Creating safer workplaces for employees is critical for any business. Workers have every right to refuse to work in unsafe conditions, and the law protects this right. Further to that, company owners are facing increasing liability when it comes to workplace accidents, due to newly-introduced legislation. This changing safety landscape is in the interest of ensuring that there are fewer injuries and fatalities in the workplace. As a business owner or plant manager, it is important to understand what the main causes of injuries and fatalities are to reduce employees’ exposure to hazards.
What are the legal implications of poor workplace safety?
Governments have been clarifying any uncertainty in health and safety legislation and are imposing tougher penalties for top management. An example of this is a new law in Victoria, Australia that can hold top management liable for workplace manslaughter. Workplace manslaughter can refer to any incident that results in a fatality due to the employee being allowed to work in an unsafe environment in accordance with the National OHS Act.
There are similar laws in other countries, and in those where they are not yet implemented, it is only a matter of time before they are legislated. Holding top management accountable for the safety of their employees is a sure-fire way to instil a culture of safety that can result in safer workplaces.
Working from heights - a top contributor to workplace fatalities
Australian safety statistics for the last 15 years show that falling from heights is the third most fatal incident in the workplace. This is due to the fact that the smallest mistake while working at heights can result in a fall that may easily cause a fatality. In fact, falling from a height as low as 3 metres can result in a fatality or permanent impairment.
What defines working at height?
Working from height can include any work that poses the risk of falling; there is no “minimum height”. In a factory or industrial setting, this work typically includes the use of a scaffold, ladder or elevated work platforms to allow workers to gain access to an elevated area to perform work-related activities. Usually, it also requires additional safety gear, planning and permits. Permanent access solutions have traditionally not been cost-effective since maintenance cycles can be infrequent.
Types of hazard control
When considering a better solution for working at heights, it’s worth taking into account the three main accepted methods of hazard control in the health and safety spectrum.
- Engineering controls - Engineering controls can consist of removing or substituting the hazard. The hazard can be completely removed from the workplace or it can be substituted with a process or a design that reduces the original hazard.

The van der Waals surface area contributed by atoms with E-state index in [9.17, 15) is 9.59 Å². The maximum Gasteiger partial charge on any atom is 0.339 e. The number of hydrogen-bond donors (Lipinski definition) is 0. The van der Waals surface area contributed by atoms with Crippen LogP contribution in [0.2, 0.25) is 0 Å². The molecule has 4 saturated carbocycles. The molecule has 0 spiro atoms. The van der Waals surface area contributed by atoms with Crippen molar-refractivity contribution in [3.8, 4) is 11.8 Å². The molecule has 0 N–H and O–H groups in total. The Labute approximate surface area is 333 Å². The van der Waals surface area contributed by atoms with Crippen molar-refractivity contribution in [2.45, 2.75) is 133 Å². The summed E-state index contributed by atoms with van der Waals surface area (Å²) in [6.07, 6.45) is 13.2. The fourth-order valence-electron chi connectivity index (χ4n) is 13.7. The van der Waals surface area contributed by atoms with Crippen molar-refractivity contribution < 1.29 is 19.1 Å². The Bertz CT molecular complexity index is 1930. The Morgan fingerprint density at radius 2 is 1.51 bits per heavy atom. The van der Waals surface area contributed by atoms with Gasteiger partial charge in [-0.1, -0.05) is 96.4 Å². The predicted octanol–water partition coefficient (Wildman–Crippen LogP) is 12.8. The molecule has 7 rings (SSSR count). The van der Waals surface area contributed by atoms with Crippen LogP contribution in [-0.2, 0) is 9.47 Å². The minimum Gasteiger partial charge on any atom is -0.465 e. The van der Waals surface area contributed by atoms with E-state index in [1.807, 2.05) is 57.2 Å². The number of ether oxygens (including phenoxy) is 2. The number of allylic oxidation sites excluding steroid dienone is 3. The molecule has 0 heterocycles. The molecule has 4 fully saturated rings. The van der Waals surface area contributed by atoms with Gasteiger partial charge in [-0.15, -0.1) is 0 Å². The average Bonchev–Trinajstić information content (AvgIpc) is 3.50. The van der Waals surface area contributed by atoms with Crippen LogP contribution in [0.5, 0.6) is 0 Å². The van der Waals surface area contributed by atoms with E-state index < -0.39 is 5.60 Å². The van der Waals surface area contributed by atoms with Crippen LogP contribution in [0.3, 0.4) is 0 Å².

- Administrative control - Hazards can be removed via administrative control. This includes safe working procedures, work permits, training and monitoring.
- Personal protective equipment (PPE) - PPE is the last resort to reducing the risks when exposed to workplace hazards due to its limited effectiveness.
The most effective method of creating safer workplaces is to eliminate hazards through engineering controls. These types of controls are inherently built into the process and therefore do not rely on human intervention to be effective. Swivelpole™ lowering pole solutions are examples of engineering control that can help eliminate the need to work from heights.
Reducing the risks of access and creating safer workplaces
Activities that take place regularly at height are upgrading, and the maintenance and repair of pole mounted equipment. Some examples of equipment that require working at heights in a typical industrial setting are:
● CCTV & surveillance
● Networking equipment
● Sirens & alarms
These items are often mounted on poles in order to give the equipment improved line-of-sight or area of effect. This height requirement is also what makes maintaining or repairing it potentially dangerous. Due to the sheer number of lights, CCTV cameras and other equipment that is mounted at height in any industrial facility, the probability of an accident during maintenance or repair is increased. And by extension, so is the risk to the company.
This specific risk can be eliminated by making use of the Swivelpole™ lowering pole solution which allows easy access to any pole mounted equipment with zero height-related hazards. This is done via a simple swivel mechanism that can lower the mounted equipment to an ergonomic height without any ladders or scaffolding, therefore effectively eliminating the risk involved. Swivelpole™ can be incorporated into new installations or existing poles can be converted into lowering poles using the pole conversion system and a Maxis™ joint.
Using Swivelpole™ to reduce risk and keep workers safe
Any company that makes a concerted effort to introduce new technologies and equipment into the workplace to lessen their employees’ risk will also eliminate the risk of legal action. Swivelpole™ is the perfect engineering solution for eliminating a significant proportion of potential risk from working at height and ensuring safer workplaces.